SOTY 2016 - Hong Kong’s best teenagers - are you a deserving Student of the Year?

SOTY 2016 - Hong Kong’s best teenagers - are you a deserving Student of the Year?

If you are, then you might want to win one of the prestigious awards – with a scholarship worth up to HK$25,000 up for grabs


2015 Student of the Year winners celebrate. The awards have recognised more than 300 outstanding students.
Photo: Edward Wong/SCMP

SOTY – 2016 overview

Since 1974, the Student of the Year (SOTY) Awards have recognised more than 300 students for their outstanding academic achievements, personal development, and contributions to society.

Last year, SCMP and The Hong Kong Jockey Club formed a SOTY alumni group made up of winners from the awards’ 35-year history. The group’s main mission is to mentor pupils and visit schools to hold discussions on how to help students reach their full potential.

Students in Forms Four to Six or Grades 10 to 12 in government-registered secondary schools in Hong Kong during the 2016-17 academic year are eligible for nomination. A maximum of two students from each school can be nominated in each category – except for the linguist category, where a maximum of six students can be nominated (two each for English, Putonghua, and Cantonese). Nominees can be put forward for up to two award categories, one of which must be the grand prize.

As the competition enters its 36th year, there are a few changes that you should know about:

SOTY 2015: HK’s star students put on an incredible show just by being themselves

Getting to know the two new categories

In addition to the usual awards in language, sports, visual arts, performing arts, community service, and science & mathematics, there are two new categories: devotion to school and best improvement.

The best improvement award is for students who have worked hard to better themselves during the previous year. This might involve academic performance or personal development.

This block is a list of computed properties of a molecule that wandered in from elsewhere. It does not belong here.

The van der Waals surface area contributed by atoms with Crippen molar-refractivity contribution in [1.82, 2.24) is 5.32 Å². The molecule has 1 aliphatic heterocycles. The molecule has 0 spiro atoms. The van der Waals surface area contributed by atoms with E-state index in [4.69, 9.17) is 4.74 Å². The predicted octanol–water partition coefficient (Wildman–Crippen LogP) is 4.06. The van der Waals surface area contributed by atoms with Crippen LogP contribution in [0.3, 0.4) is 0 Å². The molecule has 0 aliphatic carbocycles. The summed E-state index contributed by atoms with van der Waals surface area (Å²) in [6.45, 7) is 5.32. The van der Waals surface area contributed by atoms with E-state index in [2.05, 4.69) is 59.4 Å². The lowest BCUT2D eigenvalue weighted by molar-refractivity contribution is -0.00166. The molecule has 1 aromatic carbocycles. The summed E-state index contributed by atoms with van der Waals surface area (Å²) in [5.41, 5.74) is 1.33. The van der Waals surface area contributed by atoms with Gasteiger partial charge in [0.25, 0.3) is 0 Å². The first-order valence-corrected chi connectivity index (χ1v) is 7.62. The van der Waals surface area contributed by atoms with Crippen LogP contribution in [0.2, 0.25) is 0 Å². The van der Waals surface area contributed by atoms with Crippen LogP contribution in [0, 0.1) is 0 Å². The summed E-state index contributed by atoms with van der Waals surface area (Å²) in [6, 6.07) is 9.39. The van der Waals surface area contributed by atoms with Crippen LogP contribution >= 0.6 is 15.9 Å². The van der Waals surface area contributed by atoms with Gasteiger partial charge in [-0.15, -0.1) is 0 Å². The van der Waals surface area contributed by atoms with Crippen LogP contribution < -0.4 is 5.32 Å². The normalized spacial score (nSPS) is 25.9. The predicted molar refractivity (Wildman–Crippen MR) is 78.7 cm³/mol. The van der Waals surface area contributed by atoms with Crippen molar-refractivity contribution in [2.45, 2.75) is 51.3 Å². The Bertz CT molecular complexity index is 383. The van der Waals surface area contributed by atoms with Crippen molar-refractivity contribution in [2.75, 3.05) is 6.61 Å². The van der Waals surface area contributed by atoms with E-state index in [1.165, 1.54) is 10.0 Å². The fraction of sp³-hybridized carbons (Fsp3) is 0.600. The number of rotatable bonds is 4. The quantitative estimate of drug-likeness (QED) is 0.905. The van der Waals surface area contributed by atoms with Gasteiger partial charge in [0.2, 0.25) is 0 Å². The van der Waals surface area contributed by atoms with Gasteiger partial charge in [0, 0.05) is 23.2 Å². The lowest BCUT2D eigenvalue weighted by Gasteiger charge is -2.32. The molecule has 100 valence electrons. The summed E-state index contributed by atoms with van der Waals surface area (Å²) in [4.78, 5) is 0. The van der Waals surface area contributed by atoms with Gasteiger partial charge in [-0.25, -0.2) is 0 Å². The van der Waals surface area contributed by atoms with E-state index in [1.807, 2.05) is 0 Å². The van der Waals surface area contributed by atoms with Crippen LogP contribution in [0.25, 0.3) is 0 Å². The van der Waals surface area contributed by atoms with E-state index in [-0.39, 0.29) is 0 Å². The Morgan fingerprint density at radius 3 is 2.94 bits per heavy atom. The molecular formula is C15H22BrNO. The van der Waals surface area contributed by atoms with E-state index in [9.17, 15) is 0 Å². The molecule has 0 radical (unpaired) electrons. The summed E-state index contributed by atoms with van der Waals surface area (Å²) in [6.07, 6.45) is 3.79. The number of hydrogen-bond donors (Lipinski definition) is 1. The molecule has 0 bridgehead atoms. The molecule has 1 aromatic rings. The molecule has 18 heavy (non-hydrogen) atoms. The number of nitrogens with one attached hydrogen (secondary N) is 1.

The judging criteria consists of an essay entitled “Positive changes I made in order to improve” (60 per cent), and up to three reference letters from a school official, coach, fellow volunteers, counsellors or teachers (40 per cent). The referee needs to know the student well and have worked with them.

The best devotion to school award will go to students whose service to their school has inspired respect and appreciation from teachers and fellow students. Nominees should be responsible leaders who are good at working within teams, and also excel in external activities.

2015 SOTY grand prize winner takes autism and death and turns it into strength

Like the best improvement award, the judging criteria for best devotion consists of an essay entitled “Contributions to school and how change was made possible” (60 per cent), and up to three reference letters (40 per cent).

The judges will select the best five students in each of these two categories as winners. Essays for both of the new awards can be written in Chinese (up to 600 characters) or English (up to 1,000 words), while the reference letter can be up to 300 words in English, or up to 200 characters in Chinese.

What the students win

The grand prize winner gets a HK$25,000 scholarship, with HK$8,000 for the first runner-up, and HK$4,000 for the second runner-up. Winners of the sportsperson, performing artist, visual artist, community contributor, and science & mathematics categories will each receive a HK$10,000 scholarship. First runners-up will get HK$4,000, and second runners-up will get HK$2,000. Winners of the new categories – best improvement and best devotion to school (five students in each category) – will each receive a HK$5,000 scholarship. Anyone who successfully registers as a nominee will get a certificate.

How to enter

The nomination period runs until December 15, 2016. Schools can submit nominations online, by post, or via email. Nominees must provide copies of certificates or documents supporting their submission.

To download application forms and find more information about the awards, visit the Student of the Year website.

Edited by Ginny Wong

This article appeared in the Young Post print edition as
Are you a deserving Student of the Year?


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